Eating Raw Bean Sprouts Could be Hazardous to Your Health

The irony that health food could make you sick is not lost on anybody who writes about food borne illness. Uncooked, raw food has to be handled very carefully.

bean sprouts

Bean sprouts and other raw foods have gone mainstream. Raw foods have become a trend! If fast food chains are offering salads, you know it has gone mainstream! That seems great but what about the food safety considerations?

The rub is that uncooked food has to be handled very carefully to avoid sickness from bacteria and parasites. Here in the Caribbean, local people don’t eat salad. They may shred up a little cabbage and carrot to eat raw along with the stewed meats and boiled provision, but that is as far as they go.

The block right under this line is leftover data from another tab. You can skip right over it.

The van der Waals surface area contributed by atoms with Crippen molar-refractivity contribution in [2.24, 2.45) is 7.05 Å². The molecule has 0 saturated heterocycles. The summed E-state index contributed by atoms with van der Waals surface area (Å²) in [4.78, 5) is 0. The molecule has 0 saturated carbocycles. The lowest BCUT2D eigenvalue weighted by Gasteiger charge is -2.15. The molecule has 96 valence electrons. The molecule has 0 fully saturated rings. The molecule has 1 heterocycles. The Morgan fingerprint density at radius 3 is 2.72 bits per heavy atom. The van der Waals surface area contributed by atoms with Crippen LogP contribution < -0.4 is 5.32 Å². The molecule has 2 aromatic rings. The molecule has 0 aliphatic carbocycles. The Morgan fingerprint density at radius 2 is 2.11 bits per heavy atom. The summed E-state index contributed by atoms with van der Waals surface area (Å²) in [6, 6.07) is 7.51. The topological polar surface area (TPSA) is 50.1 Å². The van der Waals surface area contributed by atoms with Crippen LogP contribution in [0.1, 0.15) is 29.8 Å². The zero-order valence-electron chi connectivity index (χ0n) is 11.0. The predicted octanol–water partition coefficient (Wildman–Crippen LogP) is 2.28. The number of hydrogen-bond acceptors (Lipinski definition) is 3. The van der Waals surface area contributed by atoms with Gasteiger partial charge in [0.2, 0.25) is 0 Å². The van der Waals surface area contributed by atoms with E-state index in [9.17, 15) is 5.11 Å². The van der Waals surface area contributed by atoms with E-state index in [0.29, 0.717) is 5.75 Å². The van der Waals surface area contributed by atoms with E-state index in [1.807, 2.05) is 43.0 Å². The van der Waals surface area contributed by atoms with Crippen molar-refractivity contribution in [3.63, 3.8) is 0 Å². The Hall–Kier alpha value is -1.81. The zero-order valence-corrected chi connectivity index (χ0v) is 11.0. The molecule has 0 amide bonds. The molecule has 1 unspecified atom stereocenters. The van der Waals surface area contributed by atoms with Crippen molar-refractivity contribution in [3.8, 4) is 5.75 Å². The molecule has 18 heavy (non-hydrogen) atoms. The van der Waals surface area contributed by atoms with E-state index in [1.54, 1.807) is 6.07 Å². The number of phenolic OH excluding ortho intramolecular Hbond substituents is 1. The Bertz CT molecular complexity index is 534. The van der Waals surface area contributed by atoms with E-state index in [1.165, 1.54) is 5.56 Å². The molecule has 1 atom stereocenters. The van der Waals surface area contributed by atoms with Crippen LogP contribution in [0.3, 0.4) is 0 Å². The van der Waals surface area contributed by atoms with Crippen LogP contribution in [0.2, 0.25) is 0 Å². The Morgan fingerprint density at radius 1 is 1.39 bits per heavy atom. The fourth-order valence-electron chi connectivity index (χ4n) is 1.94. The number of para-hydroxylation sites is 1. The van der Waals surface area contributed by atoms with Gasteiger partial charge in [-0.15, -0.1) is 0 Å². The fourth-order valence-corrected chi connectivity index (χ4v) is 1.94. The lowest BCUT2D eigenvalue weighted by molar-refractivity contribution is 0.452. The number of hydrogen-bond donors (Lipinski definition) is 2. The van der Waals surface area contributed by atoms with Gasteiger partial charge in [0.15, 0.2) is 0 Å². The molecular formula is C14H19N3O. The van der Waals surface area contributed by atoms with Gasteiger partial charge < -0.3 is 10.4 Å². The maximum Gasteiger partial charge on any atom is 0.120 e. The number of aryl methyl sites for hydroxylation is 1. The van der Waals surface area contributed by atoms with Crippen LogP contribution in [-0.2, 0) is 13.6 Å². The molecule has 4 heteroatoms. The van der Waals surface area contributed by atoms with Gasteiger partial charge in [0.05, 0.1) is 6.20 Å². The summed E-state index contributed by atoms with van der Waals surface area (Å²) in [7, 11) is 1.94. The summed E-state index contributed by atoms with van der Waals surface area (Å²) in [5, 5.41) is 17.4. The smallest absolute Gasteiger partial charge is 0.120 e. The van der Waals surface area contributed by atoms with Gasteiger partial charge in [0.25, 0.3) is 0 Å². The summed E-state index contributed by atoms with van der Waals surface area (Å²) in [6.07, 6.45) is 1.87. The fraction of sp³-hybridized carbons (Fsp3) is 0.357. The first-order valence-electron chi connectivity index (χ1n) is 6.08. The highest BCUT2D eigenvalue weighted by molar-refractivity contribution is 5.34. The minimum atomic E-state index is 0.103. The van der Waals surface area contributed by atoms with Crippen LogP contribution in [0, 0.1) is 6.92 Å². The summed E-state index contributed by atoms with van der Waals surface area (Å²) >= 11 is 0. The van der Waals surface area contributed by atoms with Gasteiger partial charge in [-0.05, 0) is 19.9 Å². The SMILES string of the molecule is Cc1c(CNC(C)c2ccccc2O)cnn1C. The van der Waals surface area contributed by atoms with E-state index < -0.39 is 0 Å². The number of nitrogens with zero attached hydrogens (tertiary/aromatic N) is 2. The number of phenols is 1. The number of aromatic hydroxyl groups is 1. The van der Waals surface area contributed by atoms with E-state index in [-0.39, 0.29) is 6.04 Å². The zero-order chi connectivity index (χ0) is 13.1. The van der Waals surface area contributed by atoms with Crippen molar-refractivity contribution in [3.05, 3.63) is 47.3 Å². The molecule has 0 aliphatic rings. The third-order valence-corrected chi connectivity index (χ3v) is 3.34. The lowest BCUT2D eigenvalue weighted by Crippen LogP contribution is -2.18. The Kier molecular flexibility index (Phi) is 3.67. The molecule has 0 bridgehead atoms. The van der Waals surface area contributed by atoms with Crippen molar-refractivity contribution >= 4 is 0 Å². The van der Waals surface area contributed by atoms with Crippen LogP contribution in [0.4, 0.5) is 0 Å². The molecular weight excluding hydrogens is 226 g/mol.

Bean Sprouts, raw produce, and seed sprouts could be hazardous to your health!

I am one of those health conscience cooks, and I have eaten meals that were entirely concocted from living foods, specifically sprouted beans and seeds. Luckily that memorable meal  that included raw vegetable salad with alfalfa sprouts and hummus made from sprouted chickpeas made me feel great! It was the most energizing meal I think I have ever eaten. It was labor intensive because most of the ingredients were grown by the chef.